Too bad. I suppose you could use Cinefoil to cut shapes but that's not as practical. I do have the Dedo projector and I find it very useful for creating a tight circle giving sharp shadow edges. If you don't have a projector, you can fashion a snoot out of Cinefoil. This works great and is cheap.

    Quote Originally Posted by singlo View Post
    I want to ask you about feathering: when you feather a fresnel spot using the edge of the beam to light a person's face (the center hot spot is not used), does this make the light quality sofer? Obviously you lose significant light output probably 1-2 stops.
    Yes, feathering softens the light, but the principle idea in using this technique is to obtain a better rendering of texture. Feathering works by "scimming" the light off the skin (or whatever other surface) much like you would skip a pebble over the surface of a lake. That is why the technique is easier to apply with a light source that is not too diffused, and easier to apply with continuous light sources than with flash, given the latter's nature (an explosion of light!) Also, since the rendering of texture is the priority, note that film development works hand-in-hand with your intended results (in other words, why break your neck to feather the light and then block up the delicate highlights by overdeveloping the film later?) The key word here is "subtle". Which leads right in to you next question . . . The look of commercial portraiture of the 1950's incarnates top feathering techniques, moreso than 1940's glamour portraiture. Google Wallace Seawell, a very good Hollywood portraitist of the 1950's.

    Quote Originally Posted by singlo View Post
    I would enjoy retouching large negative becuase it is a very tactile experience like drawing. With regard to digxxxl (forbidden word in this forum?) retouching, you can still reconstruct the lost skin texture by using a trick known as texture face mask with Photoshop. I have tried the technique but it is downright time-consuming and tricky to create the skin texture face mask.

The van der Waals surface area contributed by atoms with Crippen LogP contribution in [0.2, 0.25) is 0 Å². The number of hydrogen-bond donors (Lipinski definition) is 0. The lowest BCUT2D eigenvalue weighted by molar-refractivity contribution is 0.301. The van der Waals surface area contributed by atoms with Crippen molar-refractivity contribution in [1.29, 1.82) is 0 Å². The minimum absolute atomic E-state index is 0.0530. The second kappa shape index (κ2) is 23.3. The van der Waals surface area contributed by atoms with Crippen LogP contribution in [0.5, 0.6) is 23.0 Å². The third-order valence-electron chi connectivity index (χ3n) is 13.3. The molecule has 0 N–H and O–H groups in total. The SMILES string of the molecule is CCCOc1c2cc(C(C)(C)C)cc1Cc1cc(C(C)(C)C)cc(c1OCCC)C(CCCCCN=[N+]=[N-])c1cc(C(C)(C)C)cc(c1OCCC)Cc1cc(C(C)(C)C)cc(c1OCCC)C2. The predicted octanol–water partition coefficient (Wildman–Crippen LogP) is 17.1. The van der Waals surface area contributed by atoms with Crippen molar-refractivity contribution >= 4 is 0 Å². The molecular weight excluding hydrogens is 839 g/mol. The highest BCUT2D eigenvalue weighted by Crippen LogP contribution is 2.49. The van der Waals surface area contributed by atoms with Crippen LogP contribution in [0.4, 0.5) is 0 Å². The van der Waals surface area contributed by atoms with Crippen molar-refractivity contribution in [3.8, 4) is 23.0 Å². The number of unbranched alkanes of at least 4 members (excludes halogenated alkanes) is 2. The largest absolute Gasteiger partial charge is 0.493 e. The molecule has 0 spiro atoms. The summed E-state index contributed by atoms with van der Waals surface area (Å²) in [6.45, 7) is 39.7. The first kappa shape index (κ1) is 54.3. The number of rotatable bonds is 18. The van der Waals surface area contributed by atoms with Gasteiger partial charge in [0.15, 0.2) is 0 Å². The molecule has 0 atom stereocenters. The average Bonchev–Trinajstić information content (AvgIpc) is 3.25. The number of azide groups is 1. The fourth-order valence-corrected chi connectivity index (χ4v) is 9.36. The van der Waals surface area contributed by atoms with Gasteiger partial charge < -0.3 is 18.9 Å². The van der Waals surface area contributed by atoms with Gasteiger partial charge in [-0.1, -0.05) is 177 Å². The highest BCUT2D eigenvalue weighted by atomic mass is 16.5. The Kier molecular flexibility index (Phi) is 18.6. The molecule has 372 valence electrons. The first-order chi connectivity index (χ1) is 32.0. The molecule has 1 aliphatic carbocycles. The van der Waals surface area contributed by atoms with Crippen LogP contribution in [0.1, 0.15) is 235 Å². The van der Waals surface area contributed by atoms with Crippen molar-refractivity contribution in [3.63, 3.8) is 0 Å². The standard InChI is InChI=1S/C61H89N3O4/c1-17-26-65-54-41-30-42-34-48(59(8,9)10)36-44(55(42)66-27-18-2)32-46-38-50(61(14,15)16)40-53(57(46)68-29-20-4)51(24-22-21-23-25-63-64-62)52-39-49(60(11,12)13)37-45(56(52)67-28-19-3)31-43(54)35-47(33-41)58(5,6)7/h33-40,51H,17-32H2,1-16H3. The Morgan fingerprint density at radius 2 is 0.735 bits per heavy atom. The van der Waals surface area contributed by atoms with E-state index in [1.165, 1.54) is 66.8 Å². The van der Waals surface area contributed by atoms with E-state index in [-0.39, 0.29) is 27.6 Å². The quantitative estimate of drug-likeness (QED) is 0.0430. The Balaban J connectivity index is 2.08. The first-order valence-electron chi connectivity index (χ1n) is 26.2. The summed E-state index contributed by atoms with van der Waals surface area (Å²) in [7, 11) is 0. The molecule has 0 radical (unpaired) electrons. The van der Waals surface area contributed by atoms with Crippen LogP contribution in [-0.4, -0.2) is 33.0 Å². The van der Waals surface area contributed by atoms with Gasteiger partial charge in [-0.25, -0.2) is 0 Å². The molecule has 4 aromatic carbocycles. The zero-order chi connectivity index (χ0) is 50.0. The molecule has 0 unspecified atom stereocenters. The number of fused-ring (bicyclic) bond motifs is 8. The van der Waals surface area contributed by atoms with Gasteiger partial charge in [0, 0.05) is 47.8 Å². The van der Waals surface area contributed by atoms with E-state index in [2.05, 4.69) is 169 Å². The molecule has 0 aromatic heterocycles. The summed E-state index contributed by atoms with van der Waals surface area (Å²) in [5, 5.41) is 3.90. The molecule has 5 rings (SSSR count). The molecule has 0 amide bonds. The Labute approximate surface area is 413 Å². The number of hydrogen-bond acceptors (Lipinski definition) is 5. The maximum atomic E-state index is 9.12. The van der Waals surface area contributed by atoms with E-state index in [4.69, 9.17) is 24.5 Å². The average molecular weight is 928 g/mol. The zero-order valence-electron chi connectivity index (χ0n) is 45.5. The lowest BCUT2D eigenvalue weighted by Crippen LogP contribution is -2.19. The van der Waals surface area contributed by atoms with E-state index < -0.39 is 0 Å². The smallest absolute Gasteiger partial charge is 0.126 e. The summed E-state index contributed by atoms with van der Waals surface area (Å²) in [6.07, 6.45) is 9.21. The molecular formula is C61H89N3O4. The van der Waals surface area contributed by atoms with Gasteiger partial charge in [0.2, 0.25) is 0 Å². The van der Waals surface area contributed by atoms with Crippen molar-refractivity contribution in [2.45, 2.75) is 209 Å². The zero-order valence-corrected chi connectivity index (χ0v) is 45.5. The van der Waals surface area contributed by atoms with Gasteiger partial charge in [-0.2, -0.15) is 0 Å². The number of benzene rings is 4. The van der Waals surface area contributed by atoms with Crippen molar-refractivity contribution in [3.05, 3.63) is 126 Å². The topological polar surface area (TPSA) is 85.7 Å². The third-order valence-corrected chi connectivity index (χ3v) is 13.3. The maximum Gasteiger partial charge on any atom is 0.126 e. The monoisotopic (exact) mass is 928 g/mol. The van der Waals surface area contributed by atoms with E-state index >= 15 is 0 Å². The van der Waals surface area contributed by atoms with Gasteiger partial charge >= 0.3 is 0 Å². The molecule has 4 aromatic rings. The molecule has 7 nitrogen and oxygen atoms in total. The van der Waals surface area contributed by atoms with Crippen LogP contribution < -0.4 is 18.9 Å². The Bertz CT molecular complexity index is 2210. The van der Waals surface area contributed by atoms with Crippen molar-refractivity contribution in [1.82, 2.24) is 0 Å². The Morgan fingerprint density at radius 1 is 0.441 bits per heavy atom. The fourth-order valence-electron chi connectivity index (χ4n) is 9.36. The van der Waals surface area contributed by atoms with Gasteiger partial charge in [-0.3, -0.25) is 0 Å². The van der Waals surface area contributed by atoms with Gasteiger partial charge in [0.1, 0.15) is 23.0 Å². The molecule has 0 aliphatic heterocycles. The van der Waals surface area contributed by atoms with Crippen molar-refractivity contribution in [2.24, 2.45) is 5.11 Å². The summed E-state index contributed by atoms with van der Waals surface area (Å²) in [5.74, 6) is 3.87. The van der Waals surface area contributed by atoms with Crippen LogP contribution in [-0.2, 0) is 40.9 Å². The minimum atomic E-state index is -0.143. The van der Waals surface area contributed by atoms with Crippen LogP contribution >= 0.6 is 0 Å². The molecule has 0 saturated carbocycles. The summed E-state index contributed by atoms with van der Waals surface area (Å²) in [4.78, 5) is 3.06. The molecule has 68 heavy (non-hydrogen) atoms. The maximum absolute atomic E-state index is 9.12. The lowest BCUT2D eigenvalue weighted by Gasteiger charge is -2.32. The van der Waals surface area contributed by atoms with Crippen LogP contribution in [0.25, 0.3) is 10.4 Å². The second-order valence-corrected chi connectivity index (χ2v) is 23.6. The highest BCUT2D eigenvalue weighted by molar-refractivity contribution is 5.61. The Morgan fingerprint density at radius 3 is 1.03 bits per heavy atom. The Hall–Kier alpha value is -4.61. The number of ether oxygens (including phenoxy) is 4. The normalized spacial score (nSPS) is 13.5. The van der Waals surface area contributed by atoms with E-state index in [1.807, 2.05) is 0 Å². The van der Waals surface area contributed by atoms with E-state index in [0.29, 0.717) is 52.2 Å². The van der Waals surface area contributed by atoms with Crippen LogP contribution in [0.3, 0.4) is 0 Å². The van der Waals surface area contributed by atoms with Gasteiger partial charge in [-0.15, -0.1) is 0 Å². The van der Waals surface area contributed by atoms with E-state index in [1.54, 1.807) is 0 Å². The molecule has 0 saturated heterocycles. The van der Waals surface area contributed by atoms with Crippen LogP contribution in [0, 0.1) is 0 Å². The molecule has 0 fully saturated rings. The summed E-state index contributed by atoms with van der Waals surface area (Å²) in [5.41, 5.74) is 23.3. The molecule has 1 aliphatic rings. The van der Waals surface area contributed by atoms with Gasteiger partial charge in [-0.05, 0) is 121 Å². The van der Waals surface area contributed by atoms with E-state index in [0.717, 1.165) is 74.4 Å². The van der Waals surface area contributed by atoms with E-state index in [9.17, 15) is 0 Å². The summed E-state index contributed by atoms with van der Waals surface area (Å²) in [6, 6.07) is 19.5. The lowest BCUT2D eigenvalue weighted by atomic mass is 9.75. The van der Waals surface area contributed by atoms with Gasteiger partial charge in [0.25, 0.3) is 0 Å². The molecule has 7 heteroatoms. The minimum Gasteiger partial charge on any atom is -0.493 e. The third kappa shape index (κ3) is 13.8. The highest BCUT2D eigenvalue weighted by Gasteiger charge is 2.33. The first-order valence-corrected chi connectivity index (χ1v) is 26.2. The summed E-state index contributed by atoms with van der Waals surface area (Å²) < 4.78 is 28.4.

Hand retouching of the negative ties-in areas immediately adjacent to the area you are retouching. Digital retouching allows you to import similar
    adjacent textures with which you "fill-in" your retouch target zone. Much of the digital retouching I've seen is unsuccessful, to my eyes (no pun intended!). Why? That's just it: because I can see it! ...or because it "looks" retouched. Yes, I know.. Hurrell's portraits have perfect skin, too. But if you compare them with, say one of today's cosmetics ads from L'Oreal, you may understand what I mean. It brings us back to that word: subtle difference, but all the difference in the world.

    Quote Originally Posted by singlo View Post
    One photographer worth mentioning is Glen Luchford (www.artandcommerce.com) . You can say his style is not classical hollywood, but his lighting techniques are kind of "neo-classical hollywood": cinematic lighting using lots of tungsten fresnels and Dedos.
    Interesting stuff.

    Quote Originally Posted by singlo View Post
    yours sincerely,
    Mr Satan.
    ..naw, I take it back. Being a digital user doesn't necessarily make you evil ..
    Apologies for jokingly calling you 'Satan' .... the fact that you're here in the holy APUG forum hopefully means that your on the righteous road back to analog! Can I get a witness?!

    Best,

    Christopher

    .
    Last edited by Christopher Nisperos; 04-27-2007 at 05:32 AM. Click to view previous post history.

  7. #47

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    hi chris,

    Thank you very much for taking time to answer my questions.

    Quote Originally Posted by Christopher Nisperos View Post